There was a misunderstanding, they believed only Communists were socially progressive, I thought that was retrograding, that was never really social progress. So I brought it to this man again by the side door, he gave me the stamp and the next day I was in Austria going to Switzerland.
We would hear bombing from whatever was the nearest German town, and all of a sudden one Sunday ‘Americans! They’re coming!’ you know, and so we went to the road, it was a state road which went between Vimperk and Strakonice, and we waved and there were kids, you know, that’s what you see in Afghanistan, that’s what the kids did.
So we joined someplace and went to this castle to support President Beneš. Oh yeah, many, many thousands. And some people from the streets also joined us and they were supporting us. Only the militia and the police stopped us there. We couldn’t talk to the president.
Over there, with kids, we go out hiking or something, we find an anti-aircraft machine gun, we find piles of ammunition and rifles. I remember we found an abandoned Tiger tank and about 15 of us started carrying ammunition and just dumping it in the open hatch – this was deep in the woods – and then we emptied out big shell casings and made a long path of gunpowder that went about half mile away, and lit it. What a bang. That was the entertainment for after the war for kids.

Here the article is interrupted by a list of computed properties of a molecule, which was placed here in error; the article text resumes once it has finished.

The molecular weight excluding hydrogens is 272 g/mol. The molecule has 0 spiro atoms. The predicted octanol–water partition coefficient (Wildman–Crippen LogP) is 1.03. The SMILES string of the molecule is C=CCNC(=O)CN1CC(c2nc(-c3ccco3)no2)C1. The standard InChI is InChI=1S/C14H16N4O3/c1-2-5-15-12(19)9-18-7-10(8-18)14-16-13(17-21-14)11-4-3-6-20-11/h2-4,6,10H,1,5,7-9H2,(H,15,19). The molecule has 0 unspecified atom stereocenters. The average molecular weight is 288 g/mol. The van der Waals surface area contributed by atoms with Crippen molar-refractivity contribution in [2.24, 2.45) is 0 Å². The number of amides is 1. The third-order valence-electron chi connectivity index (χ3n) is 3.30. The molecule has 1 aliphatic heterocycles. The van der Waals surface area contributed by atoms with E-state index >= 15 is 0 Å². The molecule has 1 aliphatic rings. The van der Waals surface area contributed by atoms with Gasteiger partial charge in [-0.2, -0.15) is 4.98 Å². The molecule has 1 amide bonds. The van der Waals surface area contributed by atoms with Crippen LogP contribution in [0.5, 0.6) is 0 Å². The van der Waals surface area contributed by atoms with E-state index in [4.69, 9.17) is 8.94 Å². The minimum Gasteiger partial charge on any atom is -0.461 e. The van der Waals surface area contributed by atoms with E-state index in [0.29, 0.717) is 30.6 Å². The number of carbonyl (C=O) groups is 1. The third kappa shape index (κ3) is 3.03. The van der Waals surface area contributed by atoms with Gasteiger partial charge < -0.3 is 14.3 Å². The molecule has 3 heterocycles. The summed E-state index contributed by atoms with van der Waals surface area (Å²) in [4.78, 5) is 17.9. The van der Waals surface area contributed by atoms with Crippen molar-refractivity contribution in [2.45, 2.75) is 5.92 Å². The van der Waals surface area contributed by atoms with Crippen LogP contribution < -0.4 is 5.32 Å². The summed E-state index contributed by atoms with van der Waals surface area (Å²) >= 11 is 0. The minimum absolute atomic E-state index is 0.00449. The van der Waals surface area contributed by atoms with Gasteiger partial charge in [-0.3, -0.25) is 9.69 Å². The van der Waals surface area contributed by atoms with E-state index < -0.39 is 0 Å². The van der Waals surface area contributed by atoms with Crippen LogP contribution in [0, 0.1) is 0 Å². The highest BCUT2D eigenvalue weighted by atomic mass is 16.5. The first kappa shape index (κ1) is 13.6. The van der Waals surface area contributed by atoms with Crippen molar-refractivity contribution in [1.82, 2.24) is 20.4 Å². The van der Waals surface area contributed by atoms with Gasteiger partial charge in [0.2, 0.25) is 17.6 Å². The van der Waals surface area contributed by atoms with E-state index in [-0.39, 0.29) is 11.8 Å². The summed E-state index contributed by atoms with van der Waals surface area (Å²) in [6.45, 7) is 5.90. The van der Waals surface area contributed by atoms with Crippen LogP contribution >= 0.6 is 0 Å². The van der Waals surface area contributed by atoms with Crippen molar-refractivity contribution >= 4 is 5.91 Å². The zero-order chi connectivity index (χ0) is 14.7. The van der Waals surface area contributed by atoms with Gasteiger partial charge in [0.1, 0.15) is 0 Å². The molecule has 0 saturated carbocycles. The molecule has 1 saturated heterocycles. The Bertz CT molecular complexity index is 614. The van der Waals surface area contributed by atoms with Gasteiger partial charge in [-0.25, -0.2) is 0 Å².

I no longer fit in. It’s a very strange feeling, which cannot be unique among emigrants, that when I walk in Prague I feel like a tourist. It’s the town I was born in, I spent the first 28 years of my life, and still I don’t know really how it works now, having been out of there for 45 years.
Growing up in Montreal, there was an enormous Czech community and it was extremely vibrant. Interestingly enough, it was a homogenous group in the way that they interacted with one another, but they were anything but homogenous in terms of where they came from, because there were Czechs, there were Slovaks and there were people from every part of Czechoslovakia.
In 1944, the Germans started taking away women who were, and who had been, married to Jewish men. And they had a camp, a slave labor camp, in Prague. And in that camp they manufactured windshields for German fighter airplanes. So my mother was taken to that camp. And before she left she hid me with some friends, actually farmers, that we had been living with after the Germans expelled us from our home.
There was propaganda night and day. Night and day. Communists have the same thing. Night and day propaganda. Propaganda, that’s all they can do, propaganda, because they have nothing else to give. Radio, movies, or news. Propaganda on a streetcar. They write ‘Victory.’ Stuff like that.
I was obsessed with history, it was clear. Everyone in my class knew that I was obsessed with history; I had the best knowledge of history in the classroom, always challenging the teacher and reading history books under the desk. I had a vast library because due to the fate which befell my relatives on my father’s side, my grandfather and uncle, when they were arrested, some of their books – if they were not confiscated – landed in our house.